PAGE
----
From what i know being a guide dog is one of the hardest n most stressful jobs humans ask of any animal. The dog works round the clock for a couple of years before retiring at the age of 3 or 4, thats after a year of training. I only know this as i walk my dog with a blind woman and her dog.

    Having a guide dog (or any service animal) isn't vegan - I mean, I understand it'd be a difficult decision to make for anyone in that position, but it's still taking an animal and forcing it to work for the benefit of a human - on a moral level, why should we deny an animal agency over its life just to be a slave to a human?


    However, when it comes to survival (medicine for example), it's generally considered excusable if there are absolutely no alternatives, but still not justifiable -- a fine line between convenience and living in a world where very little money is invested in alternatives.

  • I suffer with IBS so I have experimented with all sorts of food 'fads'

    What I have read (many times) is that everyone is intolerant to dairy products to some extent, its just a question of how much it affects the individual.


    Coming at it from a purity of food thing, lots of veggies and vegans are just health food freaks and are motivated by entirely different reasons for wanting to limit what they eat.

    They have no interest or involvement in the animal rights aspect of it at all.

    I see it as purely a dietary choice, the rest is up to you.

    Being a member of the Vegan Society is a personal decision.


    Many of the "my body is a temple" brigade, who are common in the IBS world, actually go much further than vegans in avoiding food additives etc. Wheat is a big one to avoid for many.


    Antibiotics are a separate big 'avoid at all costs' issue because they destroy the biome in the gut.


    About a year ago mouthwash hit the news in a big way, the upshot being it has the same effect as antibiotics.

  • Coming at it from a purity of food thing, lots of veggies and vegans are just health food freaks and are motivated by entirely different reasons for wanting to limit what they eat.

    They have no interest or involvement in the animal rights aspect of it at all.

    I see it as purely a dietary choice, the rest is up to you.

    Being vegan isn't just about diet....it's about not wearing or using animal products too. Someone coming at it purely from a health food angle isn't likely to stop doing those things, so they aren't actually vegan. They've just adopted a plant based diet.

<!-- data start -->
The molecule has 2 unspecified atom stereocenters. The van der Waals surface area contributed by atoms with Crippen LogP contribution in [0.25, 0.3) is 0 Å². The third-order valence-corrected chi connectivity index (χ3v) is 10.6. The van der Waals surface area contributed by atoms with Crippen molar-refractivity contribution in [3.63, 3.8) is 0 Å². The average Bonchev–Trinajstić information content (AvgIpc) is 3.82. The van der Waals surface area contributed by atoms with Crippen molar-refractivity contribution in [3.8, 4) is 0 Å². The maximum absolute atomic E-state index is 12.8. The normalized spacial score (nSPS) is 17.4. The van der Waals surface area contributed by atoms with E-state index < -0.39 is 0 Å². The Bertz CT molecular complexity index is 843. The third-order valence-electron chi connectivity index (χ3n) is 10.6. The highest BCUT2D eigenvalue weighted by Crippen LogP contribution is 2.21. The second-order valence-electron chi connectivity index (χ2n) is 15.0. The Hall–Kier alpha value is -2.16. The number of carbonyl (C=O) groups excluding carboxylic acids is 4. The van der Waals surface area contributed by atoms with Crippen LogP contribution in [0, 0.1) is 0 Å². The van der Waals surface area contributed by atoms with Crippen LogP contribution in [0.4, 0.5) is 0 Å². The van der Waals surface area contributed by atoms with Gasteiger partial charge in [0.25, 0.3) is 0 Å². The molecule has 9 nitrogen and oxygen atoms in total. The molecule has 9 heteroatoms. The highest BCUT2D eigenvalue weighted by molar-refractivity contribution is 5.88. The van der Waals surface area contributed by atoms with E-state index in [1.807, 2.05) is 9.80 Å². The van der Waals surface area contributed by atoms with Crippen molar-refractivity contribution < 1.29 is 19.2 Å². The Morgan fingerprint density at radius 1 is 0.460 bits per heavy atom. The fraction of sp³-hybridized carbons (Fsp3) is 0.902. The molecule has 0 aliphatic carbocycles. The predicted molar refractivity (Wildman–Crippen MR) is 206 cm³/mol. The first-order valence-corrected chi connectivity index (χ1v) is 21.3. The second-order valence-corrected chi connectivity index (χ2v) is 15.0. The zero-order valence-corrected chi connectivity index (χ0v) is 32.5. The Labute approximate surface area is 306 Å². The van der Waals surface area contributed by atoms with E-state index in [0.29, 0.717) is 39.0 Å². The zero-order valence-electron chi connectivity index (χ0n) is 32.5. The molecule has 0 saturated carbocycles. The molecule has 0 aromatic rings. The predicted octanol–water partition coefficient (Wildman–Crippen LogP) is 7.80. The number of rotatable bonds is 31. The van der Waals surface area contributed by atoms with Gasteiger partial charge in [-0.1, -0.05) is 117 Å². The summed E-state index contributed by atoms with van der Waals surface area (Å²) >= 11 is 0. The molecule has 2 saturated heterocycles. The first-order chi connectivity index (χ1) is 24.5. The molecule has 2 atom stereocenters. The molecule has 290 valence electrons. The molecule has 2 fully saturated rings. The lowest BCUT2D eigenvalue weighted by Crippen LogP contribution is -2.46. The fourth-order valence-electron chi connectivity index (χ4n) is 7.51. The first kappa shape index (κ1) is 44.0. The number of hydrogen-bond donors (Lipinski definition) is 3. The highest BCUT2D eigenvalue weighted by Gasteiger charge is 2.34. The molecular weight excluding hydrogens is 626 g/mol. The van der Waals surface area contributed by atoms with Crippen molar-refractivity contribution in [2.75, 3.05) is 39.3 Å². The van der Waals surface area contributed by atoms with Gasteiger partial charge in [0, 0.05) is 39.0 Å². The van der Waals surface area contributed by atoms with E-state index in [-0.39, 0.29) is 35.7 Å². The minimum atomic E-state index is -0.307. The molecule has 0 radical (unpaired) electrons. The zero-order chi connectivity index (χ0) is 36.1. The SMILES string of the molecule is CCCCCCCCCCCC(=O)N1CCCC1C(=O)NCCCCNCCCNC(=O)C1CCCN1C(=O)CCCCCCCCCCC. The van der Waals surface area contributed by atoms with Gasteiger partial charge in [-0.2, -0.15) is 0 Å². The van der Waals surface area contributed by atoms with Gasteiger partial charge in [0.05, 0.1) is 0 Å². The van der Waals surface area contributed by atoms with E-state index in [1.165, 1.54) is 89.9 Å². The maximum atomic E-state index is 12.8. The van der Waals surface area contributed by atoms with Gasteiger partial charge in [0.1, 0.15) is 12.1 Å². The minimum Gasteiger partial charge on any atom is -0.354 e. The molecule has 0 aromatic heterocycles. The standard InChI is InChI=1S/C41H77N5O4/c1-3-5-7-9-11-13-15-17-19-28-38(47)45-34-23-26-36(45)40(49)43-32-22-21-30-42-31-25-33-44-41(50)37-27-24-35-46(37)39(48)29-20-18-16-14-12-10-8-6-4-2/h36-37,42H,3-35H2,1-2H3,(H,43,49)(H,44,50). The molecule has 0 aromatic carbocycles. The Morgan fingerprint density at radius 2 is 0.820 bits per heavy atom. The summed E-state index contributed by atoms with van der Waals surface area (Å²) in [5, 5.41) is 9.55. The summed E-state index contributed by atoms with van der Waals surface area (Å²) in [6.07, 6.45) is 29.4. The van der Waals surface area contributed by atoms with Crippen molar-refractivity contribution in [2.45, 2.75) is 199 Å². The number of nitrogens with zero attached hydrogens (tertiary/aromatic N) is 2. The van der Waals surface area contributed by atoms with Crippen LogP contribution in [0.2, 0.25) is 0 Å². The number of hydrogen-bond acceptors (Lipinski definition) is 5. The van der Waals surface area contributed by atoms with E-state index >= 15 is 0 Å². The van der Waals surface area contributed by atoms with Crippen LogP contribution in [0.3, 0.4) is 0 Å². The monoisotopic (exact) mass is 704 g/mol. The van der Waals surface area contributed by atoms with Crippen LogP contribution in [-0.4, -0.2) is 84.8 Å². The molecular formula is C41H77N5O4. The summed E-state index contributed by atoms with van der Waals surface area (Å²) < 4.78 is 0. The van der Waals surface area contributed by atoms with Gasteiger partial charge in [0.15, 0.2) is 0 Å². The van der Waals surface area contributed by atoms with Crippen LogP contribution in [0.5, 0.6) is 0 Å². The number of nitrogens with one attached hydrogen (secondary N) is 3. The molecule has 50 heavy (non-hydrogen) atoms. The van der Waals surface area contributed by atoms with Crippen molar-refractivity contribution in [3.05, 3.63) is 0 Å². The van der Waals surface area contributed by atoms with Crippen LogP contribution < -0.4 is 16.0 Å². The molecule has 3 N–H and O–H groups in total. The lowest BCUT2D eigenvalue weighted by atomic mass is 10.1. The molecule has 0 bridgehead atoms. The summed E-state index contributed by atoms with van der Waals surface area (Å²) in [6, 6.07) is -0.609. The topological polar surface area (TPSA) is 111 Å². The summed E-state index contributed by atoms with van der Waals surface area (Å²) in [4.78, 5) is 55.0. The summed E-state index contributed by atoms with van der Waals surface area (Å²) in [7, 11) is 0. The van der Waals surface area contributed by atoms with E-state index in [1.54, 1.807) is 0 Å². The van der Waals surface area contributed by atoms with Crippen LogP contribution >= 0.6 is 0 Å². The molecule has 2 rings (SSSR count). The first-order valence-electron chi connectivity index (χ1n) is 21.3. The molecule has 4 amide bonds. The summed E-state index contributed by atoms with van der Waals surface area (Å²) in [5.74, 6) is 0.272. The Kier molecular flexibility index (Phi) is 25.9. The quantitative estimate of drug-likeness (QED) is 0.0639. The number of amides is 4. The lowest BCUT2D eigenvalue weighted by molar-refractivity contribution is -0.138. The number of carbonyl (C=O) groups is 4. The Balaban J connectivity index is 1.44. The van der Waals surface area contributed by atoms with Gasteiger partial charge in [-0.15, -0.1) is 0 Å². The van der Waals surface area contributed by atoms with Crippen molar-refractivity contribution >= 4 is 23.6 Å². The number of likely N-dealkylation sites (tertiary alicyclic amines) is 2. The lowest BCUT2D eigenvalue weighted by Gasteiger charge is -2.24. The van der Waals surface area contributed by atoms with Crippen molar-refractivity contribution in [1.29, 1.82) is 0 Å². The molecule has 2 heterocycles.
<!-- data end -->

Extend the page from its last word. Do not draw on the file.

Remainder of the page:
• Yup.


    If an individual or a group invents a word they pretty much have the right to define its meaning too.


    The founders of the Vegan Society invented the word and, while their wording of the definition has changed over time, it has always been about animal rights first.

  • Im not vegan but ive always seen being veggie and being vegan as too entirely different and mostly unconnected choices.

    I also always thought that people who assume a veggie lifestyle for the benefit of animal rights a tad hypocritical as most still wear leather and wool and use toiletries tested on animals....if youre going veggie for animal reasons then go Vegan instead.

    I think for many though Veggie is a too casually used status term mostly meaningless but implies theyre animal conscious when mostly theyre doing it for dietary reasons.

    Im mostly 'veggie' because of the industrialised meat production system (45million turkeys just got slain for Thanksgiving ) but doubt i could make the transition to totally vegan (for one thing i have and always have had pets for company and had shire horses in the past all of which vegans see as animal slavery-which i dont,Ive always sern and treated them as much part of the family as my human family).

    I do my best to look at things as I go along replacing animal by products with synthetic wherever possible and avoiding meat.

    I suppose the best we can do is whatever we can do individually to reduce animal exploitation whether thats as a veggie or vegan.

  • but doubt i could make the transition to totally vegan (for one thing i have and always have had pets for company and had shire horses in the past all of which vegans see as animal slavery-which i dont,Ive always sern and treated them as much part of the family as my human family).

    Loads of vegans ...including me...take in animals that need homes. There's the ideal world and the real world...in the ideal world they wouldn't be kept as pets at all but unfortunately in the real world there are millions of domesticated animals that desperately need help. I would have thought the majority of vegans rescue animals though....for me the ethics of buying a dog or cat from a breeder would be highly questionable from someone who claims to be vegan..

  • same here, Emma. I have a crowded houseful of animals, all rescued from horrible situations. I feel very sad that they can have no real autonomy, I do the best I can but am aware of how I would feel if I were in their situations. However, there is simply no choice. I cannot simply open the door and say, "You're free, off you go".


    Occasionally if I can find a better home, with a better life, than they have here; I will let one go, but that is rare. Having said which, Fly the collie has gone to live with Pyke recently and I am confident that it is the right choice for her.


    Also Jinsy the rook has been taken in by the local family of wild rooks, and is doing well, so that is two success stories this year. Three, if you count little Spot, the emergency spaniel who came to me earlier this year.


    I think we have to remind ourselves of the good that we do, instead of beating ourselves up about the bad in the world that we can do nothing about, and taking in animals to live with us humans is often the right choice.

    If men bore wings and had black feathers, few would be intelligent enough to be crows.

  • ...for me the ethics of buying a dog or cat from a breeder would be highly questionable from someone who claims to be vegan..

    Not just vegans. I would never purchase a dog from a breeder, especially when there are so many dogs that need good homes.

    You can only accomplish your object in life by complete disregard of the opinions of other people.